Secrets from the Training Room: Try your hand at boxing?

November, 21, 2011
11/21/11
9:54
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Girls boxingCourtesy of Bob MillerNicole Wokas says boxing appeals to her because it challenges her both physically and mentally.

Life as an athlete doesn’t begin and end on the field. The dedicated are relentless in searching for a perfect mix of diet, clothing, sleeping patterns and cross-training that will beat the competition. Although the choices are seemingly endless, we’re making your search easier by going to coaches, trainers and athletes and bringing you back the secrets from the training room.

This week, we’re taking a look at boxing as cross-training.

What it is: A sport that underdog movie dreams are made of, boxing pits two competitors of roughly equal weight in a ring for a specified number of rounds. The winner is determined either by judges’ scoring or when one competitor is unable – or deemed unable -- to continue.

How it works: Although a sport based on hand-to-hand combat may not seem beneficial to the total body, boxing doesn’t leave many areas out when it comes to training. Gary Dobry, owner of Pug’s Boxing Gym in Crystal Lake, Ill, refers to boxing as “the art of being relaxed while performing at a sprinter’s pace,” a practice that takes incredible focus and conditioning.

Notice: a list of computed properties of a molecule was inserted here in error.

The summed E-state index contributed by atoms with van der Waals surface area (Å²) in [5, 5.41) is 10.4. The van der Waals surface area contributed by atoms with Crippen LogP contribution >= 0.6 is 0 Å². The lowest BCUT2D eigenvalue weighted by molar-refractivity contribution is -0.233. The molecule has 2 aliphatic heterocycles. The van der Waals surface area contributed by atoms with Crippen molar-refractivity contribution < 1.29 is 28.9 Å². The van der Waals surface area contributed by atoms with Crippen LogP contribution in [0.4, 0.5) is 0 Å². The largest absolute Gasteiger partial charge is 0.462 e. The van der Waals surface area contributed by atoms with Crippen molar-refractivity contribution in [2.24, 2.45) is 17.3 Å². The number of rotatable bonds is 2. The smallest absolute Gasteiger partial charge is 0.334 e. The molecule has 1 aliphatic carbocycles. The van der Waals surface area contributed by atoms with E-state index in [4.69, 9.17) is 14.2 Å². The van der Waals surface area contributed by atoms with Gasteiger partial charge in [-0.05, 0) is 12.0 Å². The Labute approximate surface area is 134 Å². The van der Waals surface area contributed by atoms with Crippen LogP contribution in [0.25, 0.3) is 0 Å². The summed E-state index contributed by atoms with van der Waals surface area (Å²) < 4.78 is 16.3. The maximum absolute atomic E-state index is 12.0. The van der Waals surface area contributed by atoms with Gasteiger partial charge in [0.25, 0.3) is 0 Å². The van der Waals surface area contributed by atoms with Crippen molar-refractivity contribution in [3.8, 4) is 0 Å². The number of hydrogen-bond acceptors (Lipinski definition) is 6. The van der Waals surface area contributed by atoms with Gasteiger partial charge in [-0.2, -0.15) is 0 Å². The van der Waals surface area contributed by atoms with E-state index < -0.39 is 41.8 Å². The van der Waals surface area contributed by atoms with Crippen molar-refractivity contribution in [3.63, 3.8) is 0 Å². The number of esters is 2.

Boxers must have great endurance, agility and flexibility. Plus, mental sharpness is key to staying one step — sometimes literally — ahead of your opponent.

Who does it: These days, participants include moms who want to get back into shape, kids who attend boxing classes alongside trumpet lessons and soccer practice, professional athletes dreaming of gold medals, and, of course, girls in high school looking to cross-train and potentially excel at another sport.

Does it work? Given the accessibility of boxing trainers, gyms and coaches across the country -- along with the addition of women’s boxing to the 2012 Olympics -- it would seem the sport is doing something right for its participants.

Bob Miller, co-owner and coach at Warrior Boxing in Downers Grove, Ill., trains one of the largest female boxing teams in the country.

“(I’m) happy that there is a good avenue for girls to express their talents in this area,” Miller says.

One of his boxers, sophomore Nicole Wokas, loves the sports because it challenges her on multiple levels.

“(Boxing) not only demands physical agility,” she says. “But also forces you to mindfully pace yourself, which builds stamina.”

An added bonus, according to Lake County Boxing Club coach Larry Lentz, is that with women’s boxing just starting to catch on, a smaller pool of competition allows for a higher chance of excelling.

“It’s easier to turn a good fighter into a champion,” he says.

And even if your sights aren’t set on the championship in the ring, Dobry provides another benefit.

“Life is all about challenges and going the distance,” he says. “If you can take on a scary opponent inside the ring, the challenges outside will be a piece of cake.”